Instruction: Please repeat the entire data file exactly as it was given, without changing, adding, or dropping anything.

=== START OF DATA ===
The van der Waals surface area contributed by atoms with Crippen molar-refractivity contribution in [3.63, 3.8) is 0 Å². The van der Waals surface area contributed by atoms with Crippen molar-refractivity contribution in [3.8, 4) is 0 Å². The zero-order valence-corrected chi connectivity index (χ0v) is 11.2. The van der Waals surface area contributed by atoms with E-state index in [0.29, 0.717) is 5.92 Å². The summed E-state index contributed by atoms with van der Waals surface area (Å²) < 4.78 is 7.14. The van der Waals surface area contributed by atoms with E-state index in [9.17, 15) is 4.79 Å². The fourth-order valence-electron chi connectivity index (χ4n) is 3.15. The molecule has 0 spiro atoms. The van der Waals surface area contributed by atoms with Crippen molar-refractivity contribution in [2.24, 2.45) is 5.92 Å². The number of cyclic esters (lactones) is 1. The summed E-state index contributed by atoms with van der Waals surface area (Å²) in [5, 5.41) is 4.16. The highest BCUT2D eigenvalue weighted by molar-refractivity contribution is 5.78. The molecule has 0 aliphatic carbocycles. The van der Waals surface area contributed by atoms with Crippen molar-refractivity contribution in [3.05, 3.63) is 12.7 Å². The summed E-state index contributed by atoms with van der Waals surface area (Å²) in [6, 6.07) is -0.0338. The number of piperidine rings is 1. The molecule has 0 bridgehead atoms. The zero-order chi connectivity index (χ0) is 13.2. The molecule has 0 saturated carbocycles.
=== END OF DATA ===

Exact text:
The van der Waals surface area contributed by atoms with Crippen molar-refractivity contribution in [3.63, 3.8) is 0 Å². The van der Waals surface area contributed by atoms with Crippen molar-refractivity contribution in [3.8, 4) is 0 Å². The zero-order valence-corrected chi connectivity index (χ0v) is 11.2. The van der Waals surface area contributed by atoms with E-state index in [0.29, 0.717) is 5.92 Å². The summed E-state index contributed by atoms with van der Waals surface area (Å²) < 4.78 is 7.14. The van der Waals surface area contributed by atoms with E-state index in [9.17, 15) is 4.79 Å². The fourth-order valence-electron chi connectivity index (χ4n) is 3.15. The molecule has 0 spiro atoms. The van der Waals surface area contributed by atoms with Crippen molar-refractivity contribution in [2.24, 2.45) is 5.92 Å². The number of cyclic esters (lactones) is 1. The summed E-state index contributed by atoms with van der Waals surface area (Å²) in [5, 5.41) is 4.16. The highest BCUT2D eigenvalue weighted by molar-refractivity contribution is 5.78. The molecule has 0 aliphatic carbocycles. The van der Waals surface area contributed by atoms with Crippen molar-refractivity contribution in [3.05, 3.63) is 12.7 Å². The summed E-state index contributed by atoms with van der Waals surface area (Å²) in [6, 6.07) is -0.0338. The number of piperidine rings is 1. The molecule has 0 bridgehead atoms. The zero-order chi connectivity index (χ0) is 13.2. The molecule has 0 saturated carbocycles.